How Ransomware Is Evolving
(December 11, 2020) Emboldened by past successes, cybercriminals are launching more targeted attacks and seeking more lucrative payments.
When it comes to ransomware, we may be our own worst enemies. Victimized organizations increasingly choose to pay the ransom in order to regain access to encrypted data — a strategy that appears to be backfiring. Multiple studies indicate that more payments are simply creating incentives for the ransomware industry.
A CyberEdge Group study finds that 58 percent of victimized organizations have paid ransoms, up from just 39 percent two years ago. The increased likelihood of payment seems to be inspiring more attacks — CyberEdge reports that a record 62 percent of U.S. companies have been hit with ransomware in the past year.
Meanwhile, research from Coveware and CrowdStrike suggests that increased payments have emboldened cybercriminals to increase their ransom demands dramatically. Coveware reports the average ransom demanded in attacks during Q1 2020 was $111,605 — triple what it had been in the previous quarter. CrowdStrike predicts global ransomware damages will reach $20 billion by 2021 — a 5,697 percent increase since 2015!
The U.S. government has taken action by imposing economic sanctions on several cybercriminals and cybercrime groups, freezing all their property and interests in the U.S. Under various laws and regulations, U.S. companies and citizens are prohibited from engaging in any sort of direct or indirect transactions with sanctioned groups or individuals. That includes ransomware payments.
A global study from Sophos finds that paying the ransom dramatically increases recovery costs without substantially improving an organization’s chances of regaining access to its data. Some organizations have discovered that their data was still inaccessible after paying the ransom. Others have found that the data was infected with additional malware.
According to Sophos, 94 percent of organizations eventually get their data back — 56 percent by restoring data from backups, 26 percent by paying the ransom, and 12 percent by other means.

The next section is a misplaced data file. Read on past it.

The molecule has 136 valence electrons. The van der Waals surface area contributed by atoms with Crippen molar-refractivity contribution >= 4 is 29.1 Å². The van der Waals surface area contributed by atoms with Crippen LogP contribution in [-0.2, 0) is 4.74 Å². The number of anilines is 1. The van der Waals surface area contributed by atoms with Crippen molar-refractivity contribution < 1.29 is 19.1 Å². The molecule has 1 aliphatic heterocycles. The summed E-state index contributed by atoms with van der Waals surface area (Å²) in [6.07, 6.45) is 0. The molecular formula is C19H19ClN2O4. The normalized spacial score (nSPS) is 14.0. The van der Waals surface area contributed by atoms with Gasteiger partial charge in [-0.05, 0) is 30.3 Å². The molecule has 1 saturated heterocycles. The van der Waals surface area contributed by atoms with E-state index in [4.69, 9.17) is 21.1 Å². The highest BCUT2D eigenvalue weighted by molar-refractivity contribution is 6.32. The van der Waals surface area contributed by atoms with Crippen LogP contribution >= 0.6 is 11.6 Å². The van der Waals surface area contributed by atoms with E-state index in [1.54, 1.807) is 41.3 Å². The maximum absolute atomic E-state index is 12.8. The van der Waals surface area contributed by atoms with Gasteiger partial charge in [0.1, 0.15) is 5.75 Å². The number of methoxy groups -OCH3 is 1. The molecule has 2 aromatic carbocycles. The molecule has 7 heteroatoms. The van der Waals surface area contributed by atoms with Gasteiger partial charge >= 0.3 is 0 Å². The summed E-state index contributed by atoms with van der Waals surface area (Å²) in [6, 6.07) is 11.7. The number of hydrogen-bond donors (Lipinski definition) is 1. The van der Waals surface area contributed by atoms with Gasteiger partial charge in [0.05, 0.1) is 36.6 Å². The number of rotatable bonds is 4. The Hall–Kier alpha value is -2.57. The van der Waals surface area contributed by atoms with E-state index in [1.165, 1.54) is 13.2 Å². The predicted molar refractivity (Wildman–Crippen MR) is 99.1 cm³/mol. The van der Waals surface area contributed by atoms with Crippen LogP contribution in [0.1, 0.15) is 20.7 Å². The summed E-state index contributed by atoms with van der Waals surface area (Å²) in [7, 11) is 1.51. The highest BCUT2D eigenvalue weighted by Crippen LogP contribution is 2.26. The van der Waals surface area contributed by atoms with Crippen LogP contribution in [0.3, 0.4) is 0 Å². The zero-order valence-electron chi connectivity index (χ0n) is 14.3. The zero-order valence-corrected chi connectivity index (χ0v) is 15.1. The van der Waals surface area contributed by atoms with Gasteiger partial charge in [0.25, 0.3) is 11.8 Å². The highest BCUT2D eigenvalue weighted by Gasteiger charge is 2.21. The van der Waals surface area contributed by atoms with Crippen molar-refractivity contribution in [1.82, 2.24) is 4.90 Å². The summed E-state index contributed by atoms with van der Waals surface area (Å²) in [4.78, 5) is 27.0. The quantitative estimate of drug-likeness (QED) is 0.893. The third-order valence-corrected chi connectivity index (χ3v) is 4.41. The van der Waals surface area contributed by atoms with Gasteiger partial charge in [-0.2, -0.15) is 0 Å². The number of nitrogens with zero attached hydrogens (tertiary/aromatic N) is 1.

“For unprepared organizations, it can require a significant amount of time and effort to recover your systems and files. Paying the ransom just adds to the expense, and there’s still no guarantee you will get your data back,” said Mark McClelland, co-founder of Mainstream Technologies. “If you’re the victim of a ransomware attack, restoring your data from a recent good backup is the best way to minimize downtime.”
Additionally, the FBI warns that ransomware attacks are becoming more sophisticated and dangerous. Earlier attacks tended to employ tactics in which criminals sent spam messages or fake ads in an attempt to infect large numbers of victims indiscriminately and generate quick payouts. Many of today’s attacks target specific organizations in an attempt to generate larger payoffs.
Targeted ransomware attacks typically combine the usual encryption techniques with data theft. Once a target is infected, these threats quietly move laterally throughout the network, accessing many systems and encrypting data. However, they don’t stop there. They will also exfiltrate some data, creating a threat of exposure that increases pressure on victims to pay larger ransoms.
A well-designed data backup solution remains an essential element of ransomware mitigation. However, it is important to remember that ransomware can impact backup systems. Backups must be immutable and isolated within a protected environment.
The FBI also offers these additional suggestions for minimizing exposure to ransomware attacks:
- Focus on awareness and training. Since end-users are often targeted, employees should be trained on how to spot suspicious emails or files.
- Regularly patch operating systems, software, and firmware on devices. This can be made easier through a centralized patch management system.
- Ensure antivirus and antimalware solutions are set to update automatically and that regular scans are conducted.
- Implement least-privilege file, directory, and network share permissions. If a user only needs to read specific files, consider revoking write access to those files, directories, or shares. This can significantly limit the impact of a ransomware attack.
- Secure your applications. Implement software restriction policies to prevent the execution of programs in common ransomware locations, such as temporary folders supporting popular web browsers.
- Implement application whitelisting. Only allow systems to execute programs known and permitted by security policies.
“Monitoring and management of your systems coupled with a properly architected data protection and malware prevention strategy will minimize downtime and associated expenses,” said Mark McClelland. “Each dollar spent on prevention provides a significant return on investment.”
ABOUT MAINSTREAM TECHNOLOGIES
Mainstream Technologies delivers a full range of IT services in Arkansas and the surrounding region including IT management and consulting, custom software development, and cybersecurity. We also offer industry-leading data center services in our Little Rock facilities. Established in 1996, Mainstream has earned a reputation for delivering quality, reliable, and professional technology services for public- and private-sector customers across the United States
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